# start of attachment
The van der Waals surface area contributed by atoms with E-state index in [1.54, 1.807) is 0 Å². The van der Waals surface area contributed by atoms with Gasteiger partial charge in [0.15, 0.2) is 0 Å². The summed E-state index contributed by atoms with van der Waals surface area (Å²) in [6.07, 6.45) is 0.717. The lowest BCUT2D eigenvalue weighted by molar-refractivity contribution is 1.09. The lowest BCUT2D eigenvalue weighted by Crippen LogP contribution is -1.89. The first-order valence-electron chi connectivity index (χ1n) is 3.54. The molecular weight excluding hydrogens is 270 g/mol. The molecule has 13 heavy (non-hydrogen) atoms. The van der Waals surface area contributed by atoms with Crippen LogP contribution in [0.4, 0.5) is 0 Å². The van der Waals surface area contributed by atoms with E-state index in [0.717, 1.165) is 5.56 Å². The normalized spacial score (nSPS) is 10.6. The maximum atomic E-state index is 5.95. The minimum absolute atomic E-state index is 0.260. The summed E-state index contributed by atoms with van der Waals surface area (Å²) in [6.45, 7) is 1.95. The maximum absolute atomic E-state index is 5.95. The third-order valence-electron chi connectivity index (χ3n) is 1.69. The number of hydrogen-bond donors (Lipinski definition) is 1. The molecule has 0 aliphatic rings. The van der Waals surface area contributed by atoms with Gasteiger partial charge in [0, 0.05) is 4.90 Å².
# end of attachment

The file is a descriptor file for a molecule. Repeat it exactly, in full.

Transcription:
The van der Waals surface area contributed by atoms with E-state index in [1.54, 1.807) is 0 Å². The van der Waals surface area contributed by atoms with Gasteiger partial charge in [0.15, 0.2) is 0 Å². The summed E-state index contributed by atoms with van der Waals surface area (Å²) in [6.07, 6.45) is 0.717. The lowest BCUT2D eigenvalue weighted by molar-refractivity contribution is 1.09. The lowest BCUT2D eigenvalue weighted by Crippen LogP contribution is -1.89. The first-order valence-electron chi connectivity index (χ1n) is 3.54. The molecular weight excluding hydrogens is 270 g/mol. The molecule has 13 heavy (non-hydrogen) atoms. The van der Waals surface area contributed by atoms with Crippen LogP contribution in [0.4, 0.5) is 0 Å². The van der Waals surface area contributed by atoms with E-state index in [0.717, 1.165) is 5.56 Å². The normalized spacial score (nSPS) is 10.6. The maximum atomic E-state index is 5.95. The minimum absolute atomic E-state index is 0.260. The summed E-state index contributed by atoms with van der Waals surface area (Å²) in [6.45, 7) is 1.95. The maximum absolute atomic E-state index is 5.95. The third-order valence-electron chi connectivity index (χ3n) is 1.69. The number of hydrogen-bond donors (Lipinski definition) is 1. The molecule has 0 aliphatic rings. The van der Waals surface area contributed by atoms with Gasteiger partial charge in [0, 0.05) is 4.90 Å².